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Celebrating Reggae Month – February 2009

KINGSTON, Jamaica – During the month of February 2009, Jamaica’s Ministry of Information, Culture, Youth and Sports (MICYS) will once again carry out a number of activities in celebration of Reggae Month.

Reggae Month which is in its second year, comes against the background of 2009 marking the 50th anniversary since the birth of the formal Jamaican Music Industry.

The Minister, the Honourable Olivia “Babsy” Grange said that, “set against the backdrop of the world financial crisis and the fallouts expected for 2009, it will take on even greater meaning as, for many the world over, Reggae has become more than just a music genre; it is a culture and philosophy that influences people’s thinking and actions and helps them through the toughest of times.”

Miss Grange continued that, “Reggae Month 2009 is therefore the perfect opportunity for Jamaicans and followers of Reggae music the world over to reflect on and celebrate one of Jamaica’s most precious gifts to the world.”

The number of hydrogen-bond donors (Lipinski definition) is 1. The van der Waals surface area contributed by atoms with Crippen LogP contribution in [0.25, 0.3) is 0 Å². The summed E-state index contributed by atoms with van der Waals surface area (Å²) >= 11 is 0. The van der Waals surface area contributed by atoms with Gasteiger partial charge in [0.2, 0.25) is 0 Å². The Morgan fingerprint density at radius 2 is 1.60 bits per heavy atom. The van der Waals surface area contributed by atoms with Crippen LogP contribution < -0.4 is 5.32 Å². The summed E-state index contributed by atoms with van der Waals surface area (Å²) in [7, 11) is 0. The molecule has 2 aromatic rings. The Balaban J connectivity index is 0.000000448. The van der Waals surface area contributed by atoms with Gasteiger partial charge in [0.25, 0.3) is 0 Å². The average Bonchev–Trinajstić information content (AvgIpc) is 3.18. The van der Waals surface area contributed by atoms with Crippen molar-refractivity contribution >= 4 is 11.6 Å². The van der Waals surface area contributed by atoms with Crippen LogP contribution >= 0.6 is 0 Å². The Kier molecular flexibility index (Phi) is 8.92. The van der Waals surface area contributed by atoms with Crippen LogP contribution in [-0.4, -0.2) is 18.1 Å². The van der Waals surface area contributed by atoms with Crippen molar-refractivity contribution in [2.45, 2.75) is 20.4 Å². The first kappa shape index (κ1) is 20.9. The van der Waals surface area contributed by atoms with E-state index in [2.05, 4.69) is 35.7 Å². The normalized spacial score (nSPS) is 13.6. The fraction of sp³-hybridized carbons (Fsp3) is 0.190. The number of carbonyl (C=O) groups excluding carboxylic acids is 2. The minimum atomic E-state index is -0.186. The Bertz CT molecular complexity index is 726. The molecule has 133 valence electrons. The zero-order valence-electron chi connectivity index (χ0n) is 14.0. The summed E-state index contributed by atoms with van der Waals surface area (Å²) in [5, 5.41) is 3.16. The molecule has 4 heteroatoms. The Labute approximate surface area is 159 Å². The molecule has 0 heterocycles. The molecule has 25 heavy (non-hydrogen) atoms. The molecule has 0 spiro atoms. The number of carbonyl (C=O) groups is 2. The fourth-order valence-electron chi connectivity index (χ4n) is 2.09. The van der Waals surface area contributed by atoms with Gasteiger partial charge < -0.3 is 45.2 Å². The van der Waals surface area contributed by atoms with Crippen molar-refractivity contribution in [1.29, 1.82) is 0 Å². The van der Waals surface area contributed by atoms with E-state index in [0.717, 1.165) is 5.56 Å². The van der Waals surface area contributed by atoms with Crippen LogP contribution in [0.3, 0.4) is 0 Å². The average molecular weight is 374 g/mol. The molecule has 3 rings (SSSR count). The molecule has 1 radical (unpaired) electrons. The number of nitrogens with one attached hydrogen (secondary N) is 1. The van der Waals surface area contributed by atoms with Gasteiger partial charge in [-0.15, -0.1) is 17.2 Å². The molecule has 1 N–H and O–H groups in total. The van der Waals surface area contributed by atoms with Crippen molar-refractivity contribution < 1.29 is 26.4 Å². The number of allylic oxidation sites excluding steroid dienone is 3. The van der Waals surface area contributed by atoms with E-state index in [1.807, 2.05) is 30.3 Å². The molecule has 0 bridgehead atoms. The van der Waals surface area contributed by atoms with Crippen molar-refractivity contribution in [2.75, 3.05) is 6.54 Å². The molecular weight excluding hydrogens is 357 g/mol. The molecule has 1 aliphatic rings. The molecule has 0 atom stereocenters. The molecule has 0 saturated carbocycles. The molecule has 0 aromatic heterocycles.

The Month this year will feature a wide array of events that capture the full breadth of reggae as a way of life. The events include live concerts, parties, Symposia, films and a school tour.

Minister Grange said also that from February through March the Government and its agencies and partners “will continue to educate and remind the public especially the youth about Jamaican music, its roots, its global influence and impact of Reggae music and how our people can capitalize on the economic opportunities that it creates.”

Strong endorsement for Reggae Month 2009 has come from the music fraternity with many of its prominent members participating in the planning for the month which is taking place at MICYS.

As stated in the Proclamation which brought Reggae Month into being in 2008, “The power of Jamaica’s Reggae music has created a culturally fertile melting pot that has seen it bloom into hip hop, dub dance hall and other types of music and has shown the world that Jamaica is greater than its small size and population, with an even greater potential for greatness by having created a universal music that unites people of all origins into one global family of ONE LOVE.

The Proclamation also pointed out that the Jamaican music industry had always recognized the cultural, social and economic values of Reggae and found many ways in which to celebrate Reggae, always seeking to further preserve the intellectual property rights to the creators of Reggae music.

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